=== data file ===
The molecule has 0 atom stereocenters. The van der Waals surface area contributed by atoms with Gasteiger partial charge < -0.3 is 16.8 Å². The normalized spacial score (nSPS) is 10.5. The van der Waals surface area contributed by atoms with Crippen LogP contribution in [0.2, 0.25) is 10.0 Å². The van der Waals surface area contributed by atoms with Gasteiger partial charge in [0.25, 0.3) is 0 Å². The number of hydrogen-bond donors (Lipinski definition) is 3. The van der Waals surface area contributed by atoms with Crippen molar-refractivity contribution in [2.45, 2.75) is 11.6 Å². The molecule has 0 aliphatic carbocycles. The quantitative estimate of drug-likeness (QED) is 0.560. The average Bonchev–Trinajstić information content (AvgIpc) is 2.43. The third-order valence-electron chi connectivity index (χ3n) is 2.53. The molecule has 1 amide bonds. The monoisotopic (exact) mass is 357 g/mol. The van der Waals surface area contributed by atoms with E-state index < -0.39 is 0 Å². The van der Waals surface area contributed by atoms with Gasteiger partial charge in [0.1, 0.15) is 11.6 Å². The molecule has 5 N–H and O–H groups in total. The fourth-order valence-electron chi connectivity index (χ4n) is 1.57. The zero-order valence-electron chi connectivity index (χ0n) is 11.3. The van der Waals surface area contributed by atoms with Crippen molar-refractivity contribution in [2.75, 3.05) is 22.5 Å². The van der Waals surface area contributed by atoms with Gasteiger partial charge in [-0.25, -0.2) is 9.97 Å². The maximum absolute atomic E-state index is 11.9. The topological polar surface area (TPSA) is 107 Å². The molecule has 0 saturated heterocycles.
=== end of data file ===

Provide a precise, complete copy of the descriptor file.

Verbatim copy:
The molecule has 0 atom stereocenters. The van der Waals surface area contributed by atoms with Gasteiger partial charge < -0.3 is 16.8 Å². The normalized spacial score (nSPS) is 10.5. The van der Waals surface area contributed by atoms with Crippen LogP contribution in [0.2, 0.25) is 10.0 Å². The van der Waals surface area contributed by atoms with Gasteiger partial charge in [0.25, 0.3) is 0 Å². The number of hydrogen-bond donors (Lipinski definition) is 3. The van der Waals surface area contributed by atoms with Crippen molar-refractivity contribution in [2.45, 2.75) is 11.6 Å². The molecule has 0 aliphatic carbocycles. The quantitative estimate of drug-likeness (QED) is 0.560. The average Bonchev–Trinajstić information content (AvgIpc) is 2.43. The third-order valence-electron chi connectivity index (χ3n) is 2.53. The molecule has 1 amide bonds. The monoisotopic (exact) mass is 357 g/mol. The van der Waals surface area contributed by atoms with E-state index < -0.39 is 0 Å². The van der Waals surface area contributed by atoms with Gasteiger partial charge in [0.1, 0.15) is 11.6 Å². The molecule has 5 N–H and O–H groups in total. The fourth-order valence-electron chi connectivity index (χ4n) is 1.57. The zero-order valence-electron chi connectivity index (χ0n) is 11.3. The van der Waals surface area contributed by atoms with Crippen molar-refractivity contribution in [2.75, 3.05) is 22.5 Å². The van der Waals surface area contributed by atoms with Gasteiger partial charge in [-0.25, -0.2) is 9.97 Å². The maximum absolute atomic E-state index is 11.9. The topological polar surface area (TPSA) is 107 Å². The molecule has 0 saturated heterocycles.